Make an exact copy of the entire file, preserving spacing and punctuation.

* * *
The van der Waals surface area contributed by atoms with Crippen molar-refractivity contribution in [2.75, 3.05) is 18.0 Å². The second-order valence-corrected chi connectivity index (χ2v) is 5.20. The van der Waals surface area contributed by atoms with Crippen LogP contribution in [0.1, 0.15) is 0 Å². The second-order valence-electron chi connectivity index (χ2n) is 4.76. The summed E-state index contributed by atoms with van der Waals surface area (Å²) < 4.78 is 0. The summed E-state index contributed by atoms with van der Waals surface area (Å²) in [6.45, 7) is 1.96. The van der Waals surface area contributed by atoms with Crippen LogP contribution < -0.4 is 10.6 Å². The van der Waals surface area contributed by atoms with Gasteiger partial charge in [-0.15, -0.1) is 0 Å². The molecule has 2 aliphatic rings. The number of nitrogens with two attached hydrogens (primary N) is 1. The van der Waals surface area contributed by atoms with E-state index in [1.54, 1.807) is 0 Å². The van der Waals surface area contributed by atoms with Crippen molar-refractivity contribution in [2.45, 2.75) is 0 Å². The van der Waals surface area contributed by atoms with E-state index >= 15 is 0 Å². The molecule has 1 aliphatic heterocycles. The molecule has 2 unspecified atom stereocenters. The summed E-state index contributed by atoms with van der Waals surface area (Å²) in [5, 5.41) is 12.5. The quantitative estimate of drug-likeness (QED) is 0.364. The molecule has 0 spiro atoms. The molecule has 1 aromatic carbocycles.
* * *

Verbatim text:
The van der Waals surface area contributed by atoms with Crippen molar-refractivity contribution in [2.75, 3.05) is 18.0 Å². The second-order valence-corrected chi connectivity index (χ2v) is 5.20. The van der Waals surface area contributed by atoms with Crippen LogP contribution in [0.1, 0.15) is 0 Å². The second-order valence-electron chi connectivity index (χ2n) is 4.76. The summed E-state index contributed by atoms with van der Waals surface area (Å²) < 4.78 is 0. The summed E-state index contributed by atoms with van der Waals surface area (Å²) in [6.45, 7) is 1.96. The van der Waals surface area contributed by atoms with Crippen LogP contribution < -0.4 is 10.6 Å². The van der Waals surface area contributed by atoms with Gasteiger partial charge in [-0.15, -0.1) is 0 Å². The molecule has 2 aliphatic rings. The number of nitrogens with two attached hydrogens (primary N) is 1. The van der Waals surface area contributed by atoms with E-state index in [1.54, 1.807) is 0 Å². The van der Waals surface area contributed by atoms with Crippen molar-refractivity contribution in [2.45, 2.75) is 0 Å². The van der Waals surface area contributed by atoms with E-state index >= 15 is 0 Å². The molecule has 1 aliphatic heterocycles. The molecule has 2 unspecified atom stereocenters. The summed E-state index contributed by atoms with van der Waals surface area (Å²) in [5, 5.41) is 12.5. The quantitative estimate of drug-likeness (QED) is 0.364. The molecule has 0 spiro atoms. The molecule has 1 aromatic carbocycles.